RUDE: I think we definitely feel separated. [The original guys] from Tesla never identified with that. They just happened to come out in the 80s, so people referred to them as such. By in large the sound of all the older Tesla stuff was just kind of classic rock. I mean it had a little bit of 80s production in it, but other than that, it could have come out in the 70s or even the 90s. It was just Aerosmith, Led Zeppelin, bluesy classic rock. Unfortunately, they got thrown into that. I think even at the time, the guys never really gave into that. They never changed their look or their sound. Theyíre one of the few bands that came out of that alright. Theyíre still respected. And now weíre making new records and taking the band in a newer direction. It still sounds like Tesla, but itís definitely updated. Weíre not trying to rehash the old stuff; itís a real viable band.

KNAC.COM: I listened to your band on Myspace and on your CD. It has a definitive different style than that of Tesla. Is Teslaís music one that youíre loving to play out with these guys, or would you prefer to play the music of your own band?

RUDE: I love playing both. Luckily I grew up as a fan of Tesla and I already knew the music. I had the records and Iíd go see them live, so I already loved the songs. When we play older songs, itís different for me. I mean for me itís like playing a cover song. But at the same time itís playing a cover song I really love. When weíre up there playing, it almost feels like I wrote them. I love the songs and the guys are so cool and we have so much fun playing them, I never feel like, ĎOh, we gotta play that song again.í I really love playing the new songs though, because on the new album ĎForever Moreí we wrote that together. I wrote a lot of the stuff on that.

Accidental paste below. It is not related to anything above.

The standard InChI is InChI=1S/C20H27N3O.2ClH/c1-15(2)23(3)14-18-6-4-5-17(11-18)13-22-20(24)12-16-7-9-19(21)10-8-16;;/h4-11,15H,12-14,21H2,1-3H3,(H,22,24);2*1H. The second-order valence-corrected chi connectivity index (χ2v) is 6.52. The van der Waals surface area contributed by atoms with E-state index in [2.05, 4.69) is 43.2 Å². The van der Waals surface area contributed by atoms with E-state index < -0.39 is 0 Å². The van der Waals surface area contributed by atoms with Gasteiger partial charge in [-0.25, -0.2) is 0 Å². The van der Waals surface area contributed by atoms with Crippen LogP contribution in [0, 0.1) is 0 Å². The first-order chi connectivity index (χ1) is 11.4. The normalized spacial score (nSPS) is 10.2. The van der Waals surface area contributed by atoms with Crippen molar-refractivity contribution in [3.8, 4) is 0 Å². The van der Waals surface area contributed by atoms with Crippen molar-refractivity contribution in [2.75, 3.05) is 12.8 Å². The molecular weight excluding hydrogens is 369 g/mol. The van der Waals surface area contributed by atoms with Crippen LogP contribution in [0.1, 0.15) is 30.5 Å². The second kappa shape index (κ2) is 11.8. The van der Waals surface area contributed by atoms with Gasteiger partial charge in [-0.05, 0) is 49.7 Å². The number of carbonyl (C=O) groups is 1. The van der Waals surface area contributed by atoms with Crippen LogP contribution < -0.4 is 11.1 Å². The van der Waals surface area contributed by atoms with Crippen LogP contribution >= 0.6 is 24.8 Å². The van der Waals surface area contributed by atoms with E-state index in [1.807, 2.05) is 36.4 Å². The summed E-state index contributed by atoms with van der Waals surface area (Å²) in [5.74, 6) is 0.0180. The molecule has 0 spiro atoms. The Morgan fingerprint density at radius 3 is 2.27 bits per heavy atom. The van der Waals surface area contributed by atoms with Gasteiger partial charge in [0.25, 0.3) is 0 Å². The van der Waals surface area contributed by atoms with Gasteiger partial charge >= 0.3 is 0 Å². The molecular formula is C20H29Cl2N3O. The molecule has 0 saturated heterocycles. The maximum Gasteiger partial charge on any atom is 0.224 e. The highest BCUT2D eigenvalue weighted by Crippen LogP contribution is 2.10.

KNAC.COM: You have a lot of freedom of musical expression in the band?

RUDE: Oh yeah. Theyíre very encouraging. They want me to contribute stuff. We really write the songs all together with us and the producer.

KNAC.COM: On the ĎReal to Reelí recording I hear you got to play with Stevie Ray Vaughnís guitar.

RUDE: Yeah! I got to play this 1952 Fender Esquire, which is like the Telecaster before it was called a Telecaster, which is already a special rare guitar. The guy who owned the studio had bought it from a guy who had bought it from Jimmy Vaughn, and it had a whole lineage. It had been Stevie Rayís guitar, and he used it on ĎIn Stepí or ĎCouldnít stand the Weather,í I canít remember, but he is my favorite guitar player. So it was a huge thing for me to be able to play that. I took it to my room and I slept with it every night. I think I got like a hundred pictures with it, too. Every angle. It was great.